On 4 May 2020, the European Medicines Agency (EMA) issued a guidance to support development and regulatory approval for treatments and vaccines for COVID-19 with the involvement of the dedicated EMA Pandemic Task Force (COVID-ETF). It sets out the available regulatory pathways to fast-track assessment of both new or repurposed methods of treating or preventing COVID-19.

Background

This guidance is part of EMA’s efforts to support the development and availability of medicinal products for COVID-19 to address this public health emergency. See also EMA’s guidance on clinical management trials (which we have summarised in a prior Advisory)

This latest guidance is based on the existing and established regulatory procedures to accelerate regulatory review and approval with appropriate adaptations  in direct response to COVID-19 pandemic. Continue Reading EMA Guidance on fast-tracking the development and approval of treatments and vaccines for COVID-19

The spread of SARS-CoV-2 has created an urgent need to scale up the production and supply of essential medical equipment, including so-called Rapidly Manufactured Ventilator Systems (RMVSs), to treat COVID-19 patients. To help meet this challenge, the UK government announced on 3 April 2020 that it will indemnify designers and manufacturers of RMVSs for claims relating to infringement of third-party intellectual property (IP) rights and for product liability claims resulting from defective equipment.

Formal notification of the two indemnities was given by the Minister for the Cabinet Office, Michael Gove, to the Public Accounts Committee on 3 April 2020.[1] In the notice, Minister Grove noted that he could not give the normal fourteen sitting days’ notice because “commercial negotiations have only just concluded and contract signature did not allow further delay”. Details of the terms of the referenced agreement have not, however, been provided, as they were said to be commercially sensitive and would continue to be until negotiations had been finalised. It is therefore not yet clear who are the parties to the agreement, whether any cap will apply to the indemnities, whether the government will offer the same terms across the board, or whether it will negotiate them in individual supply agreements.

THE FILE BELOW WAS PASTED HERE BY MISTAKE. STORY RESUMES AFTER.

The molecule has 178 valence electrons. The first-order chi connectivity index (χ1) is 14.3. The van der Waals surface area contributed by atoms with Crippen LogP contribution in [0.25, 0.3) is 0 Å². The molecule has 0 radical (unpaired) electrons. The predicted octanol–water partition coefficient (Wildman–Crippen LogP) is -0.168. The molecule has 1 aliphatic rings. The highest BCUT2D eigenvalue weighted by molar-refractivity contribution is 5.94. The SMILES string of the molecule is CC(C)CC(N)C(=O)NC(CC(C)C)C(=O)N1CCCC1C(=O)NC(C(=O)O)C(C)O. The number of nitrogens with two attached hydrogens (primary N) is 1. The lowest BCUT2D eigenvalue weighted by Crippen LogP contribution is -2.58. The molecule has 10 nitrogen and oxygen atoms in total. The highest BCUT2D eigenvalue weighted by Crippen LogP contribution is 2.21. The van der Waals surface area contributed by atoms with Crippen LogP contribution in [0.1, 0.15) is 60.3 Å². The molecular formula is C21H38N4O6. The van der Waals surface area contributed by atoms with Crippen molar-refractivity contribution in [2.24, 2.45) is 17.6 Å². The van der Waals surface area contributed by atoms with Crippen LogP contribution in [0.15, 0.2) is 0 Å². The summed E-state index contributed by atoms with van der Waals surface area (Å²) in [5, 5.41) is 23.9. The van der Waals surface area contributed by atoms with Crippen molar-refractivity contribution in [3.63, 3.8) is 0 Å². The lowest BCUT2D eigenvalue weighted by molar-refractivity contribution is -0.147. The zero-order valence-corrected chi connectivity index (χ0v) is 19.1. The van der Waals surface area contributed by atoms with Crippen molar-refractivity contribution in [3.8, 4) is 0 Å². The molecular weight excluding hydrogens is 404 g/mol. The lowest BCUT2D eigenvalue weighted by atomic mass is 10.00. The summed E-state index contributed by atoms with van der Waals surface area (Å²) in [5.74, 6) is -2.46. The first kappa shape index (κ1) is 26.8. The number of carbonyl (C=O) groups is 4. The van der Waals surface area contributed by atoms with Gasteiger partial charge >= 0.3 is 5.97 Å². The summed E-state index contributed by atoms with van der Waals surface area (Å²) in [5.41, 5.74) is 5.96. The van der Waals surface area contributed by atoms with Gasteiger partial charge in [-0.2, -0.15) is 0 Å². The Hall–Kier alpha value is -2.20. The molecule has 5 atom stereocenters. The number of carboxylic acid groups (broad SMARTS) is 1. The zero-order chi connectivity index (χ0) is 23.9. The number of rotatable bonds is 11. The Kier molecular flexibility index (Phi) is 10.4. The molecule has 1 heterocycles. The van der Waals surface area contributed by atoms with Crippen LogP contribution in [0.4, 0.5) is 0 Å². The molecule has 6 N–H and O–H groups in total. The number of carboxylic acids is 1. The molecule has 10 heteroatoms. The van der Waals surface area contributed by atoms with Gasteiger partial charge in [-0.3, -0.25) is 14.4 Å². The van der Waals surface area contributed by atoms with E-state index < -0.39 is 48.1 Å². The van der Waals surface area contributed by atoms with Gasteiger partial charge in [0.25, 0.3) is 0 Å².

Continue Reading UK Government Offers IP Indemnity to Designers and Manufacturers of Ventilators for COVID-19 Patients

On 7 April 2020, the European Medicines Agency (EMA) issued a Notice to sponsors on validation and qualification of computerised systems used in clinical trials (Notice). This Notice was developed by the EMA’s GCP Inspectors Working Group (IWG) and the Committee for Medicinal Products for Human Use (CHMP) to highlight for clinical trial sponsors the legal and regulatory requirements which apply to software tools used in the conduct of clinical trials.

In addition, the EMA updated the Answers to Questions 8 and 9 of the Agency’s Q&A on Good Clinical Practice (GCP) (GCP Q&A) in line with the Notice.

Continue Reading EMA’s Notice on validation and qualification of software tools used in clinical trials

The EMA and the competent authorities of the EU Member States have issued guidance to manage the conduct of clinical trials and the supply of medicinal products during the COVID-19 pandemic. This Guidance is particularly important for all sponsors conducting studies in the EU and for pharmaceutical companies supplying medicines in the EU. We discuss the key elements and practical implications for the concerned pharmaceutical companies in our recent advisory.

With only two months to go before the date of application of the Medical Devices Regulation (MDR) on 26 May 2020, the Commission has taken various steps towards its implementation. As we have discussed, while there are lots of good intentions, there is still much to be done –  although it now seems that a delay to the May date is on the horizon.

Last week, the MDCG published a number of guidance documents providing much needed clarity on some of the “priority” areas. These are set out below, with particular comments on the guidance relevant to the transitional provisions under the MDR.

Continue Reading Two months to go: Latest on implementation of EU MDR (Part 2)